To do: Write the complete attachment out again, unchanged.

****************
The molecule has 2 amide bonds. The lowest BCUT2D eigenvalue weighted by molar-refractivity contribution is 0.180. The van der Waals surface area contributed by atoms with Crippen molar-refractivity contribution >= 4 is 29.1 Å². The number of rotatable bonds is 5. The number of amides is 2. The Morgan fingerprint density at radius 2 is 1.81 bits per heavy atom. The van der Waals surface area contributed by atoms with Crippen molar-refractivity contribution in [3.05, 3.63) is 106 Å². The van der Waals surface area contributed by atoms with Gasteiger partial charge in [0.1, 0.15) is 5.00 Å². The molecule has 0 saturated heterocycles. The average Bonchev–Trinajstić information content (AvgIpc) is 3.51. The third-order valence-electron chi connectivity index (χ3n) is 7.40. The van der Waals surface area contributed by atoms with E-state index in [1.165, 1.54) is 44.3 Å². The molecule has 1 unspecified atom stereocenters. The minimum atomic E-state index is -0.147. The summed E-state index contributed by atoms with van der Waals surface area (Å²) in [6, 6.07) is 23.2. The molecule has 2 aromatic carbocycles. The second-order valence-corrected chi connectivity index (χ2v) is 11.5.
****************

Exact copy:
The molecule has 2 amide bonds. The lowest BCUT2D eigenvalue weighted by molar-refractivity contribution is 0.180. The van der Waals surface area contributed by atoms with Crippen molar-refractivity contribution >= 4 is 29.1 Å². The number of rotatable bonds is 5. The number of amides is 2. The Morgan fingerprint density at radius 2 is 1.81 bits per heavy atom. The van der Waals surface area contributed by atoms with Crippen molar-refractivity contribution in [3.05, 3.63) is 106 Å². The van der Waals surface area contributed by atoms with Gasteiger partial charge in [0.1, 0.15) is 5.00 Å². The molecule has 0 saturated heterocycles. The average Bonchev–Trinajstić information content (AvgIpc) is 3.51. The third-order valence-electron chi connectivity index (χ3n) is 7.40. The van der Waals surface area contributed by atoms with E-state index in [1.165, 1.54) is 44.3 Å². The molecule has 1 unspecified atom stereocenters. The minimum atomic E-state index is -0.147. The summed E-state index contributed by atoms with van der Waals surface area (Å²) in [6, 6.07) is 23.2. The molecule has 2 aromatic carbocycles. The second-order valence-corrected chi connectivity index (χ2v) is 11.5.